By Bruce Lantz
The oil and gas industry’s worst fears came true Wednesday January 20, when U.S. President Joe Biden blocked the Keystone XL pipeline.
Friday, when Biden makes his first foreign leader call, it will be to Canadian Prime Minister Justin Trudeau, the White House has confirmed. Keystone XL is expected to be a focus. The leaders are likely to discuss whether the Keystone permit had to be revoked or whether there are ways to work across the border instead of Biden’s “Buy American” approach.
The US$8-billion pipeline could take 830,000 barrels a day of Alberta tarsands crude oil 1,897 kilometres to Nebraska and link with an existing pipeline to the Gulf Coast, creating thousands of much-needed jobs while opening up new export opportunities for Canadian suppliers.
The pipeline’s owner, Calgary’s TC Energy Corp. [TRP-TSX, NYSE], has been overcoming hurdles for a decade — with the project first banned by former U.S. President Barack Obama (when Biden was his vice-president), then approved by former President Donald Trump in 2019, and now quashed by Biden literally moments after he took office.
It was a blow to industry. Alberta Premier Jason Kenny, whose government has invested US$1.5 billion in the project and who has threatened legal action against the U.S., called Biden’s move a “gut punch” that attacked the trade relationship between Canada and the U.S. Trudeau’s government has also warned that Biden’s revocation of the pipeline permit could lead to them seeking damages and TC Energy could also seek compensation under the North American Free Trade Agreement. When the Obama government reject the pipeline in 2015, the company launched a lawsuit and a multibillion-dollar claim against Washington but withdrew it when Trump supported the project.
In a statement Wednesday evening, Trudeau said the cancellation was disappointing. “While we welcome the President’s commitment to fight climate change, we are disappointed but acknowledge the President’s decision to fulfill his election campaign promise on Keystone XL,” he said.
Biden’s camp said as early as last May that he would cancel the project if elected, over concerns about fossil fuels contributing to climate change. About 200 kilometres of pipe has already been installed on both sides of the Canada-U.S. border, and construction has begun on pump stations in Alberta and several U.S. states.
“CAPP is very disappointed by President Joe Biden’s cancellation of the Keystone XL pipeline,” said Tim McMillan, president and CEO of the Canadian Association of Petroleum Producers.
“This action is killing thousands of Canadian and American jobs at a time when both economies badly need private investment. In addition, it wipes out Indigenous equity investment and employment opportunities created by Indigenous leaders who are working to raise quality of life and reduce poverty in their communities.”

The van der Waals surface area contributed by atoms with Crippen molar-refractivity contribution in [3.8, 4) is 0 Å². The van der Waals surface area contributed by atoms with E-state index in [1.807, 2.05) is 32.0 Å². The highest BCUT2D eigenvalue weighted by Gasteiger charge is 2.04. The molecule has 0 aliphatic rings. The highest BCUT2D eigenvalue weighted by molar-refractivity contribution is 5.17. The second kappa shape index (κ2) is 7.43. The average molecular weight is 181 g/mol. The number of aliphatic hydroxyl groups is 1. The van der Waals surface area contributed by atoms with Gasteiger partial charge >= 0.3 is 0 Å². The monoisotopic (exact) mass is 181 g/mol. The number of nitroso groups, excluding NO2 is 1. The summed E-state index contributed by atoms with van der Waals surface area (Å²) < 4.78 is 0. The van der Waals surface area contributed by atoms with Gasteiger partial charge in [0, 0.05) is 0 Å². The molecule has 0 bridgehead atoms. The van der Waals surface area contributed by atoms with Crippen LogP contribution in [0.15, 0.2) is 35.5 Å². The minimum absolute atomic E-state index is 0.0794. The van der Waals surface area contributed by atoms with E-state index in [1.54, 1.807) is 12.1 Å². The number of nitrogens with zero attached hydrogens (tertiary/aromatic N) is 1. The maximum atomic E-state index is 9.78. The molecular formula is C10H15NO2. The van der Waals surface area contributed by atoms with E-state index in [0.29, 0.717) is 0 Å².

TC Energy has said it has developed new sustainable energy initiatives costing US$1.7 billion for the Keystone project that company officials say would achieve net zero emissions when it would have gone into service in 2023 and promised it will be fully powered by renewable energy sources across the project. The company also has promised to use only union labour.
But as word of Biden’s plans to rescind U.S. approval for the project, TC Energy announced it was suspending work on Keystone XL. In a statement Wednesday morning, the company said it was disappointed and warned it would lead to the layoff of thousands of unionized workers.
“TC Energy will review the decision, assess its implications and consider its options,” the statement said.
The company has a deal with four labour unions to build the pipeline and has an agreement with five Indigenous tribes to take an ownership stake in it of about C$785 million. The Progressive Contractors Association of Canada said in a news release that Biden is “putting politics before reason”. The association said the pipeline would have generated up to 60,000 direct and indirect jobs in Canada and the U.S.
“This is another example of why Canada needs to continue to diversify and develop greater market access for our resources,” said McMillan. “Canadian oil and natural gas is produced with some of the highest environmental and safety standards in the world and we have an important role to play in providing lower-emissions energy.
“CAPP will continue to support efforts to open the door for collaboration with President Biden and his administration to save Keystone XL. Co-operation between our countries has resulted in one of the most successful trading relationships in history.”